So even when you see some really famous actor, they’ve had training, and they’ve had managers, and they’ve had agents, and all of these people were critical to their success. They weren’t just hangers on. Without these people, the person wouldn’t have made it. There are people out there who can probably act better than the top Hollywood actors that you see and yet they’ve got a bad agent, right? Or they’ve got an unsupportive partner. Or, you know, their parents won’t lend them money to quit work so that they can go to acting school, like they have some sort of disadvantage that those Hollywood stars didn’t start with.
How do you know what I’m saying is true right now? You shouldn’t trust me, just like I’m saying you shouldn’t trust all those influencers. But what you can do is figure it out for yourself, which is look at all those successful people, let’s say the person you most admire right now. Make a list of all the things they say are the reasons for their success, and then go, are they exceptional, or are there millions of people also doing all of the stuff?
For example, someone says they grind and do a 90 hour week, go find anyone doing that many hours and see if they’re as successful. And what you’ll find when you do research online, or you go interview people, you’ll see that most of the time it’s 1000s of other people doing the exact same formula, and it’s not working for them. And that’s how you know that the successful people are mistaken often in what works for them. And that buying their course and following their way is not going to work for you because it’s not even what worked for them. And they don’t even know it half the time.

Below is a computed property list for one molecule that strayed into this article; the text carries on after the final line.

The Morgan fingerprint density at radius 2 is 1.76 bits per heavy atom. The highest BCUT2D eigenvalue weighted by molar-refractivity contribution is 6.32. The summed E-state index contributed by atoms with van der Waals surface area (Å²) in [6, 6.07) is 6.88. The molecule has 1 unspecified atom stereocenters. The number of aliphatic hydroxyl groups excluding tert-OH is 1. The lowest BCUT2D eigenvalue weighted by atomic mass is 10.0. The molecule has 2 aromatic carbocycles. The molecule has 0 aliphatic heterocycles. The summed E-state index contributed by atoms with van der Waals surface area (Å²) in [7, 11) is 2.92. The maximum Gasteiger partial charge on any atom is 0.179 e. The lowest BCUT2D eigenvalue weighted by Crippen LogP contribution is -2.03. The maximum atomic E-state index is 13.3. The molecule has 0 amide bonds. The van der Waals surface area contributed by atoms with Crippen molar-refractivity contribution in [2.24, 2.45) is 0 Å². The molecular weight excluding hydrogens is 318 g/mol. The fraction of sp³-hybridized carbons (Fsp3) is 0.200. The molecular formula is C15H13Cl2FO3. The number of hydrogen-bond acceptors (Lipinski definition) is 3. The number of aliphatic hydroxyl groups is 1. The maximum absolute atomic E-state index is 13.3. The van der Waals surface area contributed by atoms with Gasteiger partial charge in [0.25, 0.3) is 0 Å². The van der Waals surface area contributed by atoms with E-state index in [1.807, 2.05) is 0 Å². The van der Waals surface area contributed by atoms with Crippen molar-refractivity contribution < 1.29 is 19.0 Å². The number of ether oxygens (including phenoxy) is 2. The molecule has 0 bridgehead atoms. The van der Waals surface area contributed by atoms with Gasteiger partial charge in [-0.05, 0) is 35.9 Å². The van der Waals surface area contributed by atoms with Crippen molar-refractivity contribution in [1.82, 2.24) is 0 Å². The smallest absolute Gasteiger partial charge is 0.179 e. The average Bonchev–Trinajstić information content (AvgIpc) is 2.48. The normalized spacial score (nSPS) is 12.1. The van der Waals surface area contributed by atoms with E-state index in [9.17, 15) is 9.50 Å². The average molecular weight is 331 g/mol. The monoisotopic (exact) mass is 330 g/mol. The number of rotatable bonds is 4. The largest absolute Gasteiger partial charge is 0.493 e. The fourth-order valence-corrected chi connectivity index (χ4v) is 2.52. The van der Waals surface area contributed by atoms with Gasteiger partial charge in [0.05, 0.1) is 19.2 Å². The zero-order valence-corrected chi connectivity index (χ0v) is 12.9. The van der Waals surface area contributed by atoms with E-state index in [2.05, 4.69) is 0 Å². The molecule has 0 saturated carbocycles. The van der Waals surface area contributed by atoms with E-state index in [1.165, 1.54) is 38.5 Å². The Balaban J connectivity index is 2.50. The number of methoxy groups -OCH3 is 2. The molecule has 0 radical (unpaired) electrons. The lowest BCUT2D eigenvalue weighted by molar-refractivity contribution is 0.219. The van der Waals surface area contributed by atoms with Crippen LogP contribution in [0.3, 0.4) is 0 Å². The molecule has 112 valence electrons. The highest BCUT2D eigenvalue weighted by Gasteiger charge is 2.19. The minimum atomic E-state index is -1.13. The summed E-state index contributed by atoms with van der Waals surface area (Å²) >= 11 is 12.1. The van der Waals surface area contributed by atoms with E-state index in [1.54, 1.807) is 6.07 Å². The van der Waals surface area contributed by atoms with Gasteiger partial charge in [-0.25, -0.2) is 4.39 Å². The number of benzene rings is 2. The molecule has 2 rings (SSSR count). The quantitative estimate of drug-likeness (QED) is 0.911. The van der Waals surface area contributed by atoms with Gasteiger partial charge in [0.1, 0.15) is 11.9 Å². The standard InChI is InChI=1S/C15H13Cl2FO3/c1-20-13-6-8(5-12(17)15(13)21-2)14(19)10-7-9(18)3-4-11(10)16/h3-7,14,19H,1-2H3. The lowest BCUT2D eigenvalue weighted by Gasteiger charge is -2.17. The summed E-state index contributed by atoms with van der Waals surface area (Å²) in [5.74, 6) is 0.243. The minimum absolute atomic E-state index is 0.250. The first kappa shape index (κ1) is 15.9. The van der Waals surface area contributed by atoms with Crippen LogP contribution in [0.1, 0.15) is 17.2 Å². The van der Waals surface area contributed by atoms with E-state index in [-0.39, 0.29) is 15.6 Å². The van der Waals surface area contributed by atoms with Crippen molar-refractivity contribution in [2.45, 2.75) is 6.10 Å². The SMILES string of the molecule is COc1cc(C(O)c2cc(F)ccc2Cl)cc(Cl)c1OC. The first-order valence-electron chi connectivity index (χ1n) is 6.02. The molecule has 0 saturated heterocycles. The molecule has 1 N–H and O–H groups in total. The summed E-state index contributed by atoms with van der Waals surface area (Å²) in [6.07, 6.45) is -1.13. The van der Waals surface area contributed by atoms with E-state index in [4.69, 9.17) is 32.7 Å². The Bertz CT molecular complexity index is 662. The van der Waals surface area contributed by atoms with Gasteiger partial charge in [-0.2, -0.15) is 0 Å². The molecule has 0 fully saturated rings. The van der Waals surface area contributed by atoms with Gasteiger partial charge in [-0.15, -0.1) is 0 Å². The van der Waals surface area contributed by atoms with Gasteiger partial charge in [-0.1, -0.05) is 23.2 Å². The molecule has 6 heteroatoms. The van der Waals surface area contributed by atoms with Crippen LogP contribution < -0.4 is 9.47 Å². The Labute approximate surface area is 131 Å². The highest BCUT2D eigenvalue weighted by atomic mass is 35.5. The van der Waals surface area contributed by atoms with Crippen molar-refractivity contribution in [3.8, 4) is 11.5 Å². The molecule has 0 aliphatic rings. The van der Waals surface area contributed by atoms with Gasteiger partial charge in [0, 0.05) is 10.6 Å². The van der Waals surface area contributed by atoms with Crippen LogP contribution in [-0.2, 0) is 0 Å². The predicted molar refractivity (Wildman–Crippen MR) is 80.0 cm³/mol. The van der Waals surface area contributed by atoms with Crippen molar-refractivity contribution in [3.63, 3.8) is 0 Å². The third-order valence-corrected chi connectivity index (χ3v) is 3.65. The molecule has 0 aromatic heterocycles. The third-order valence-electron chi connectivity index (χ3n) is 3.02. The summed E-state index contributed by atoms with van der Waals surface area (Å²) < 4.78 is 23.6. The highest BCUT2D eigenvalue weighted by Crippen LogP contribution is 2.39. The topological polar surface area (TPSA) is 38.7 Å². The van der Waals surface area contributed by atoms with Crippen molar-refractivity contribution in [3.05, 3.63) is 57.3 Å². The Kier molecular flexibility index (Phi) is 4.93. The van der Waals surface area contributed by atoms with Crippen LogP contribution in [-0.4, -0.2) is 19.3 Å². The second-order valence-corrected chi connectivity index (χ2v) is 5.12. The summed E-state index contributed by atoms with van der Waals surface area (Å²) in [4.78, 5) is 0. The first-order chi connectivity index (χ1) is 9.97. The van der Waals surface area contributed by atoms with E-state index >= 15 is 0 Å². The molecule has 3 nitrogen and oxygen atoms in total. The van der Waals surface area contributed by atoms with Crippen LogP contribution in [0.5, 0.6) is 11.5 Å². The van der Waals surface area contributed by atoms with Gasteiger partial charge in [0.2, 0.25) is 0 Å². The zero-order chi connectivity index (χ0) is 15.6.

Yet they are successful. Something worked. They’re doing something we can learn from. So how do we figure out what that is?
We’ve just got to ask the right question, and you have to figure out the correct answer. And the right question is, what are the things that they do that other people don’t? Right, plenty people are grinding, plenty of people sacrificing their health and their social life to go and make their stacks or whatever. Plenty of people doing the Facebook advertising, doing whatever it is that all these people say you should do. And yet they’re not successful. So what are these people doing that other people aren’t?
I can tell you right now, this is all actually answered by a book. And I’m not in any way sponsored to say this. It’s called The Formula. I can’t remember the name of the author because it this weird, like Polish name, but I’ll put a link to the book below. And his team of scientists basically have studied what actually quantifiably makes people successful, and all the answers you’re looking for in that book. I’m just going to summarize some of them here for you in the rest of this video, and add some of my own.
Number one: It really is about who you know. No matter what industry you’re you’re in, no matter what your definition of success is, whether it’s material or integral or social, anything, it’s about who you know. You should be spending a significant portion of your time, if not a majority, connecting and building relationships with valuable people in the industry you’re in.
If you’re an artist, you should be building relationships with gallery curators. If you’re an athlete, you should be building relationships with other athletes and personal trainers and nutritionists. If you’re a business person, you should be building relationships with CEOs and marketing geniuses and so on. It’s really about who you know, and the influence those people have on you that will do most of this, especially when it goes to marketing yourself in any way, it’ll be other people referring you on, it’ll be other people’s audiences that make the big difference. This even applies socially. If you want to do well socially, you need to build a circle of socially successful people around you that will do most of the work for you.